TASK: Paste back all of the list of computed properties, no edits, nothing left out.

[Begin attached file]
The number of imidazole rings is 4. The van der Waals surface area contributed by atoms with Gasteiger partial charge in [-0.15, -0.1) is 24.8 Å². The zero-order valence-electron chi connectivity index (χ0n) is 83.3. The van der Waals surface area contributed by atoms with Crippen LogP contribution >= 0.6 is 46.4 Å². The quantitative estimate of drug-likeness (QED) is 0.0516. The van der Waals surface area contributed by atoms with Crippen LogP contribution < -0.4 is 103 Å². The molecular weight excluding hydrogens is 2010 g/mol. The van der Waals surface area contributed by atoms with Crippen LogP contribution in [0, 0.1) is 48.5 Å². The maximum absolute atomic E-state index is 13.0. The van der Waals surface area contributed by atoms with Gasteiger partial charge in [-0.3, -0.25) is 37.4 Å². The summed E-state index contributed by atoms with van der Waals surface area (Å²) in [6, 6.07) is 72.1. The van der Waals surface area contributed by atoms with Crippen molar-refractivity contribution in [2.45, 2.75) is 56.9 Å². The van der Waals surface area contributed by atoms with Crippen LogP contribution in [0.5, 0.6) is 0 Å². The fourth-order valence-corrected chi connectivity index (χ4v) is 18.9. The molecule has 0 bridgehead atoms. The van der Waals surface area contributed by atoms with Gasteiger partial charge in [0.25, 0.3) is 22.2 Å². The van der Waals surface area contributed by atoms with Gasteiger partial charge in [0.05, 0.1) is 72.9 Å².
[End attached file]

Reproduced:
The number of imidazole rings is 4. The van der Waals surface area contributed by atoms with Gasteiger partial charge in [-0.15, -0.1) is 24.8 Å². The zero-order valence-electron chi connectivity index (χ0n) is 83.3. The van der Waals surface area contributed by atoms with Crippen LogP contribution >= 0.6 is 46.4 Å². The quantitative estimate of drug-likeness (QED) is 0.0516. The van der Waals surface area contributed by atoms with Crippen LogP contribution < -0.4 is 103 Å². The molecular weight excluding hydrogens is 2010 g/mol. The van der Waals surface area contributed by atoms with Crippen LogP contribution in [0, 0.1) is 48.5 Å². The maximum absolute atomic E-state index is 13.0. The van der Waals surface area contributed by atoms with Gasteiger partial charge in [-0.3, -0.25) is 37.4 Å². The summed E-state index contributed by atoms with van der Waals surface area (Å²) in [6, 6.07) is 72.1. The van der Waals surface area contributed by atoms with Crippen molar-refractivity contribution in [2.45, 2.75) is 56.9 Å². The van der Waals surface area contributed by atoms with Crippen LogP contribution in [0.5, 0.6) is 0 Å². The fourth-order valence-corrected chi connectivity index (χ4v) is 18.9. The molecule has 0 bridgehead atoms. The van der Waals surface area contributed by atoms with Gasteiger partial charge in [0.25, 0.3) is 22.2 Å². The van der Waals surface area contributed by atoms with Gasteiger partial charge in [0.05, 0.1) is 72.9 Å².